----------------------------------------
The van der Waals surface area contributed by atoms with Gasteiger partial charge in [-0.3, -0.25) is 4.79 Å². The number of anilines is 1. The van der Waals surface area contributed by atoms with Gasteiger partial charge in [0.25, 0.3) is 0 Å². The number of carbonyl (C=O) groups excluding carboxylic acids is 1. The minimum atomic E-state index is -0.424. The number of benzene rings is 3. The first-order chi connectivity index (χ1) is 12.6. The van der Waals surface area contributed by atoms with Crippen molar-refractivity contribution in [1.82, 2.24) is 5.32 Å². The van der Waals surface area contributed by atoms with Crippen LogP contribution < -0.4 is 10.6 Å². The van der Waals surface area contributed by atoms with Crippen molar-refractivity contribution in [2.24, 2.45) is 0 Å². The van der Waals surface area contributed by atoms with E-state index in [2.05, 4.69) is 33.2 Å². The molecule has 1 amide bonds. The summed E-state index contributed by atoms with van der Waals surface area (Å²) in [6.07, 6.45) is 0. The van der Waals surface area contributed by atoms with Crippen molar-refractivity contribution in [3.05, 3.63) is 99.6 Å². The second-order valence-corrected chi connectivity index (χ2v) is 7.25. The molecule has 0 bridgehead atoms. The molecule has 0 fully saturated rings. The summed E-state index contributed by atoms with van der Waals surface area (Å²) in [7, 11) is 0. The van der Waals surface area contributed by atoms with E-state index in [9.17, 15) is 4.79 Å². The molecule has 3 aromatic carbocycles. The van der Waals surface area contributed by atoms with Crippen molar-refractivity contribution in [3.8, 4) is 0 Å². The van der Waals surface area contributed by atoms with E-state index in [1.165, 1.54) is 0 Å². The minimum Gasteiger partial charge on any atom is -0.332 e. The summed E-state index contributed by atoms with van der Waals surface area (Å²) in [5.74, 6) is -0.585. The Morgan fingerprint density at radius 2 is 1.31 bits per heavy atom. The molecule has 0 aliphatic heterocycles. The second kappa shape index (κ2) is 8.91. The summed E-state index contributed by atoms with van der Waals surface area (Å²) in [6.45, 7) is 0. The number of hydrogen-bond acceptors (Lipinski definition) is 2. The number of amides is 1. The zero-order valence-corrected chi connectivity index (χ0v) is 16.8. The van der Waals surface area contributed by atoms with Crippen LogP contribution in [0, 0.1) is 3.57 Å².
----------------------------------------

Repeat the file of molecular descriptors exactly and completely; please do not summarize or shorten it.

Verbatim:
The van der Waals surface area contributed by atoms with Gasteiger partial charge in [-0.3, -0.25) is 4.79 Å². The number of anilines is 1. The van der Waals surface area contributed by atoms with Gasteiger partial charge in [0.25, 0.3) is 0 Å². The number of carbonyl (C=O) groups excluding carboxylic acids is 1. The minimum atomic E-state index is -0.424. The number of benzene rings is 3. The first-order chi connectivity index (χ1) is 12.6. The van der Waals surface area contributed by atoms with Crippen molar-refractivity contribution in [1.82, 2.24) is 5.32 Å². The van der Waals surface area contributed by atoms with Crippen LogP contribution < -0.4 is 10.6 Å². The van der Waals surface area contributed by atoms with Crippen molar-refractivity contribution in [2.24, 2.45) is 0 Å². The van der Waals surface area contributed by atoms with E-state index in [2.05, 4.69) is 33.2 Å². The molecule has 1 amide bonds. The summed E-state index contributed by atoms with van der Waals surface area (Å²) in [6.07, 6.45) is 0. The van der Waals surface area contributed by atoms with Crippen molar-refractivity contribution in [3.05, 3.63) is 99.6 Å². The second-order valence-corrected chi connectivity index (χ2v) is 7.25. The molecule has 0 bridgehead atoms. The molecule has 0 fully saturated rings. The summed E-state index contributed by atoms with van der Waals surface area (Å²) in [7, 11) is 0. The van der Waals surface area contributed by atoms with E-state index in [9.17, 15) is 4.79 Å². The molecule has 3 aromatic carbocycles. The van der Waals surface area contributed by atoms with Crippen molar-refractivity contribution in [3.8, 4) is 0 Å². The van der Waals surface area contributed by atoms with E-state index in [1.165, 1.54) is 0 Å². The minimum Gasteiger partial charge on any atom is -0.332 e. The summed E-state index contributed by atoms with van der Waals surface area (Å²) in [5.74, 6) is -0.585. The Morgan fingerprint density at radius 2 is 1.31 bits per heavy atom. The molecule has 0 aliphatic heterocycles. The second kappa shape index (κ2) is 8.91. The summed E-state index contributed by atoms with van der Waals surface area (Å²) in [6.45, 7) is 0. The number of hydrogen-bond acceptors (Lipinski definition) is 2. The number of amides is 1. The zero-order valence-corrected chi connectivity index (χ0v) is 16.8. The van der Waals surface area contributed by atoms with Crippen LogP contribution in [0, 0.1) is 3.57 Å².